Training a dog to sit is very useful for owners with active dogs. To help keep your dog under control, use these simple tips to teach your dog to sit on command. If you have any trouble with this, go ahead and sign up for my free special report on the major Jack Russell training mistakes. This is a good starting point for teaching basic obedience.
Uses for The Sit Command
Training your dog to sit is one of the smartest things you will ever do as a pet owner. "Sit" is one of the most basic commands for your dog to learn and probably the one you will use most often. You should teach this command first or second, along with the Come command.
Sit is great for the times when you just can't handle the affection your dog is throwing at you. If you want to solve jumping-up problems or get your dog to stop begging for table scraps by clawing up your legs at dinner, start by teaching it the Sit command.
Method for Training a Dog To Sit
There are a few different methods for teaching a dog to sit, but this one is the one I think is most effective. Arm yourself with some tasty treats or your dog's favorite toy before you begin.
Your dog should be on its leash for this exercise. Start by getting your dog's attention with a treat or toy. Hold it slightly above the dog's head so it cranes its neck up. As the head comes up, this should start to naturally force the rear legs to bend and the dog to sit down. As the action happens, use the command "Sit" in a strong clear voice and reward with the treat. You don't have to wait for the dog's behind to be completely grounded for the first few tries - just get it to understand that bending the back legs leads to a treat. As training continues, increase how close the dog's rear needs to be to the ground before it gets a treat, until it is fully sitting before it's rewarded.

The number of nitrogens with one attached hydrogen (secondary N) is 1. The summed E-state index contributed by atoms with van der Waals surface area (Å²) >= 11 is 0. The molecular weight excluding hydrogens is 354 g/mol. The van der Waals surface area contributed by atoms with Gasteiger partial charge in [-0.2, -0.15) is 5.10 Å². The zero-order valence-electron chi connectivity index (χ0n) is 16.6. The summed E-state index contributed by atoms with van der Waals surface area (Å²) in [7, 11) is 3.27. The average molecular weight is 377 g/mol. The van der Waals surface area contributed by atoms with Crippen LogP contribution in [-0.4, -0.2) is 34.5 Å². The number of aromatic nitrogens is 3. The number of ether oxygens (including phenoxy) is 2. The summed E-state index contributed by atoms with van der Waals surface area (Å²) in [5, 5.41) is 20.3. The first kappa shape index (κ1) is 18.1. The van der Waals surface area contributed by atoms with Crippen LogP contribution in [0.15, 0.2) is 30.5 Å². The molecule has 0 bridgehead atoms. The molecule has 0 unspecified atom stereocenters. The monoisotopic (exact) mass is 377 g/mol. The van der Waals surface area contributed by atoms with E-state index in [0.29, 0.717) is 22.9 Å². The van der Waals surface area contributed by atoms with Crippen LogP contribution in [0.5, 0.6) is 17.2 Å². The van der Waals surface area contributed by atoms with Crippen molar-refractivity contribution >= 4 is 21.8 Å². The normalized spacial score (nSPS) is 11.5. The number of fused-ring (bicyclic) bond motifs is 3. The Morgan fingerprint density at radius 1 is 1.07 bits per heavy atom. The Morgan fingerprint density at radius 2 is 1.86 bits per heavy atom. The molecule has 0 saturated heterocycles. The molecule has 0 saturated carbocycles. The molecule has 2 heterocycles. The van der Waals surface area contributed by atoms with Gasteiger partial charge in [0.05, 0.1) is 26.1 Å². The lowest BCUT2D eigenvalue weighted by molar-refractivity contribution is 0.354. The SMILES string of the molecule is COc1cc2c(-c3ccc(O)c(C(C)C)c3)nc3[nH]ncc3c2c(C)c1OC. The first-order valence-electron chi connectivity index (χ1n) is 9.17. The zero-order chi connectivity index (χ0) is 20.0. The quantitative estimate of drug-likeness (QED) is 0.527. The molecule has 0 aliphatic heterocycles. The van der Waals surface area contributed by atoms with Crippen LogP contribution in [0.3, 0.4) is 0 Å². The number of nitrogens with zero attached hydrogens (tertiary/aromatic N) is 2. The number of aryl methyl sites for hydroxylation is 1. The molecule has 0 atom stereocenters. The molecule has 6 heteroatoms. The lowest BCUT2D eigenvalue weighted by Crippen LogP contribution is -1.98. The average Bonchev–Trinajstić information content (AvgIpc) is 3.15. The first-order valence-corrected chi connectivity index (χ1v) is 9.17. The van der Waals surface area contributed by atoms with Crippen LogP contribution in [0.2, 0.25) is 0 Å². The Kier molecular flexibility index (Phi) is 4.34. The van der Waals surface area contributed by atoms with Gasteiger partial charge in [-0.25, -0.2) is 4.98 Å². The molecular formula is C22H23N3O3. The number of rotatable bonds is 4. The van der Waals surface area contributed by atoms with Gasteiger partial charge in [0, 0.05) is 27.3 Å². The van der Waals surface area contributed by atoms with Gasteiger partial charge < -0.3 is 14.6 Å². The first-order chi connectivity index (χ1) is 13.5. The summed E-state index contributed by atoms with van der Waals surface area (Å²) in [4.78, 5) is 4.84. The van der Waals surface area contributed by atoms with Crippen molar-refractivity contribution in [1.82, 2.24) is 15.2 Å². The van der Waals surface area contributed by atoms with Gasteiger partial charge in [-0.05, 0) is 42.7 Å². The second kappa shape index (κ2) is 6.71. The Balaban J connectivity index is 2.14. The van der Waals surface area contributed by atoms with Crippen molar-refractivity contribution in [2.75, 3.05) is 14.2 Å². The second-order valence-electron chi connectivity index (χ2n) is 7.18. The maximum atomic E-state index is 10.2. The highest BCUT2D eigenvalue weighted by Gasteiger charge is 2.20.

Jack Russell Training Tips
If the dog doesn't naturally begin to sit on its own when you hold the treat above its head, or if it tries to jump up, you will have to gently push its behind down to the ground. Use the command "Sit" as you apply pressure on the rear end of the dog. Reward when you see that the dog is sitting.
Hopefully you shouldn't find it too much of a challenge to make a Jack Russell sit. Because they are low to the ground, Jack Russells have a tendency to sit naturally as they look up at you anyway, so if you use the command and a reward as the dog does the movement on its own, this can be just as effective as forcing it into position.
If you're having difficulty keeping your dog's attention, make the training sessions shorter (never more than 15 minutes, 3 times a day) and make it easier for your dog to succeed by relaxing your rule for what counts as a "Sit." Let the dog build up to the full Sit slowly.